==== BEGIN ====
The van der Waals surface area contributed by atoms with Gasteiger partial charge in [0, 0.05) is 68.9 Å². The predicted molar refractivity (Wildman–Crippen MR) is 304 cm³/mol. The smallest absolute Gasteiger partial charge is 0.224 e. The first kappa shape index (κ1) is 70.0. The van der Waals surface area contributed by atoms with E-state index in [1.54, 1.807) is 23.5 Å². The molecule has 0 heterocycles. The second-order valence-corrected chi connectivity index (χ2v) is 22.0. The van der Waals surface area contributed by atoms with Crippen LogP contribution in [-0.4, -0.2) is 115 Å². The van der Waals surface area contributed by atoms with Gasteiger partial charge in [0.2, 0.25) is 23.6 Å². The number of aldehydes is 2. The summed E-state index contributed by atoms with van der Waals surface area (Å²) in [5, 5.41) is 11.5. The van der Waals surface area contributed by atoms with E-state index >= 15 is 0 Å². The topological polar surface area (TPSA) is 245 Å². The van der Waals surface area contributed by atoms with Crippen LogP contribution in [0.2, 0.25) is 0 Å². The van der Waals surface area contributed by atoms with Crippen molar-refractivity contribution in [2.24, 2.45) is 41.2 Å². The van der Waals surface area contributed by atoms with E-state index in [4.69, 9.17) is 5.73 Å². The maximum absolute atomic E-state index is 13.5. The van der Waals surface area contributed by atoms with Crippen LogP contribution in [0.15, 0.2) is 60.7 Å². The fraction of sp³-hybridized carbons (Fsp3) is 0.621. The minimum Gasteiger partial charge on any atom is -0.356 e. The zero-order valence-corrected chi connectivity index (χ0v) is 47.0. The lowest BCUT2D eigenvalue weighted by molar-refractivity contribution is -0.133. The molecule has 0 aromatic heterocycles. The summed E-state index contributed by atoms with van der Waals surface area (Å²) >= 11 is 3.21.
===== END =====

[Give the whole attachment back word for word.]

The van der Waals surface area contributed by atoms with Gasteiger partial charge in [0, 0.05) is 68.9 Å². The predicted molar refractivity (Wildman–Crippen MR) is 304 cm³/mol. The smallest absolute Gasteiger partial charge is 0.224 e. The first kappa shape index (κ1) is 70.0. The van der Waals surface area contributed by atoms with E-state index in [1.54, 1.807) is 23.5 Å². The molecule has 0 heterocycles. The second-order valence-corrected chi connectivity index (χ2v) is 22.0. The van der Waals surface area contributed by atoms with Crippen LogP contribution in [-0.4, -0.2) is 115 Å². The van der Waals surface area contributed by atoms with Gasteiger partial charge in [0.2, 0.25) is 23.6 Å². The number of aldehydes is 2. The summed E-state index contributed by atoms with van der Waals surface area (Å²) in [5, 5.41) is 11.5. The van der Waals surface area contributed by atoms with E-state index >= 15 is 0 Å². The topological polar surface area (TPSA) is 245 Å². The van der Waals surface area contributed by atoms with Crippen LogP contribution in [0.2, 0.25) is 0 Å². The van der Waals surface area contributed by atoms with Crippen molar-refractivity contribution in [2.24, 2.45) is 41.2 Å². The van der Waals surface area contributed by atoms with E-state index in [4.69, 9.17) is 5.73 Å². The maximum absolute atomic E-state index is 13.5. The van der Waals surface area contributed by atoms with Crippen LogP contribution in [0.15, 0.2) is 60.7 Å². The fraction of sp³-hybridized carbons (Fsp3) is 0.621. The minimum Gasteiger partial charge on any atom is -0.356 e. The zero-order valence-corrected chi connectivity index (χ0v) is 47.0. The lowest BCUT2D eigenvalue weighted by molar-refractivity contribution is -0.133. The molecule has 0 aromatic heterocycles. The summed E-state index contributed by atoms with van der Waals surface area (Å²) >= 11 is 3.21.